Do you need to know any of this — some of which He Who Remains alludes to vaguely while detailing his origins to Loki and Sylvie — to fully appreciate and enjoy the finale? Perhaps not. Do you even need to know that Majors is playing the next Ant-Man villain? It’s not wholly required, though without either piece of knowledge, He is just some guy we haven’t met yet, after spending five hours with Loki, Sylvie, Mobius, Ravonna, other variants, etc. Which, again, is not the ideal way to structure a season(*).
(*) Even Frank Morgan had appeared briefly at the start of The Wizard of Oz as Professor Marvel(!), so his late appearance as the title character wasn’t coming wholly out of the blue.
But in many ways, the finale feels very much of a piece with the rest of the season, and particularly with how it leaned so heavily on the talent and charisma of one of its actors to withstand an avalanche of exposition.
In theory, a lot of this episode should be unwatchable. It is a brand-new character to the story, sitting at a desk and talking about who he is, the various conflicts he had with other versions of himself whom we’ve never met, and why the TVA really exists. It is infodump on top of infodump — all telling, barely any showing, outside of the various animated Kangs fighting one another on this one’s desk. This should be even rougher than any of the Loki/Mobius scenes from the first two episodes. At least those were conversations where a character we had pre-existing affection for was an equal participant, where here Loki and Sylvie are mostly just, like us, a confused audience. But Majors’ profoundly weird performance — literally chewing an apple and metaphorically chewing all the scenery in sight — proves an even better complement to the material than Owen Wilson’s surfer philosopher vibe. Every line reading is wildly different from the one before it, with the tone and tenor of Major’s voice shifting along with his physical presence. One minute, he’s a timid nerd, the next he’s adopting a fake English accent to mock our heroes, and the next he’s just over it all. Yet it doesn’t feel inconsistent, or self-indulgent. Majors’ choices not only keep Kang’s monologues way livelier than they have any business being, but underline the two core ideas of this character: He has been around forever, and he has been through more variations than even these two Lokis can fathom. It’s one hell of a debut for a character who, in some form or other, is now going to be a key part of both Quantumania and Loki Season Two.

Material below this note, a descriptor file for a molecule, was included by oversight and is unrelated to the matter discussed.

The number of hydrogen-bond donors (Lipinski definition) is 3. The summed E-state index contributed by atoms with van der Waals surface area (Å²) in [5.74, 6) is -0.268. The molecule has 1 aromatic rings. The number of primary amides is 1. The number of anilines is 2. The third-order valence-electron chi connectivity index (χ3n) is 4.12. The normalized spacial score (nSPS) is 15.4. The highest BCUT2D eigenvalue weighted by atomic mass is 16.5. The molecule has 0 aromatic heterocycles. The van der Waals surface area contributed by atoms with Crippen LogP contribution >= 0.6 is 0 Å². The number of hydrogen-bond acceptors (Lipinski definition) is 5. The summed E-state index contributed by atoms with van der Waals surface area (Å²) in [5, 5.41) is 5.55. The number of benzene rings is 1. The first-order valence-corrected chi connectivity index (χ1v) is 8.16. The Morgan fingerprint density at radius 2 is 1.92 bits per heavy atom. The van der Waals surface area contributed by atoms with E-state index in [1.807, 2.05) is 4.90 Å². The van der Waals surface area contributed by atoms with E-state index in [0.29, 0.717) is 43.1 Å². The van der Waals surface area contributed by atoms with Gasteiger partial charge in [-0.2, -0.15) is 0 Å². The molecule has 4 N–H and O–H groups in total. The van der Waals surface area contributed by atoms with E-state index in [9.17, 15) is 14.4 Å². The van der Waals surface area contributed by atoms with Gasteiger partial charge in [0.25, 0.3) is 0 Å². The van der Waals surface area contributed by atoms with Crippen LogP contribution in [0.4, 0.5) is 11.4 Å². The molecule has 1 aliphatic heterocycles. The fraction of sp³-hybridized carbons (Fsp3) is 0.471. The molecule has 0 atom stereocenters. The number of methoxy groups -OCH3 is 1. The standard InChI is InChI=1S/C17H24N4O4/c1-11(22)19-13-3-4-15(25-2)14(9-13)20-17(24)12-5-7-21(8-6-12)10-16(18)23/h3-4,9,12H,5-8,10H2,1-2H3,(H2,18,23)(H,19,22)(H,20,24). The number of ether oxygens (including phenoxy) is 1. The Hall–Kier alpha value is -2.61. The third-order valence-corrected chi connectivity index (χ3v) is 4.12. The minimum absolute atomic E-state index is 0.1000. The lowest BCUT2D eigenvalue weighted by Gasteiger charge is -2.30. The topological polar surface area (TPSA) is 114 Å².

The scenes in Kang’s study, as well as the argument between Mobius and Ravonna back at the TVA, are perhaps even more indebted to Lost than Classic Loki and friends living in an underground bunker. Kang is Jacob, the man behind the curtain who has manipulated all these people into doing his bidding to maintain order in the universe. And, like Jacob, he kept them all a bit too far in the dark, inspiring them to eventually rebel against him and murder him. Sylvie, like Ben Linus, has been stewing in a lifetime of believing that the deity of her universe doesn’t care about her, so she stabs God to death. Though there’s more than a little of Ben in Ravonna, as well, since she realizes she has been lied to for her entire time in the TVA. She responds differently, though, deciding that all these lies had to be for some better purpose, and insisting that free will (another favorite Lost topic) is a luxury best given only to the entity in charge. And, of course, Lost had some of the most famous cliffhangers in television history, though some of them (“We have to go back!”) were better than others (Jack and Locke peering down the hatch).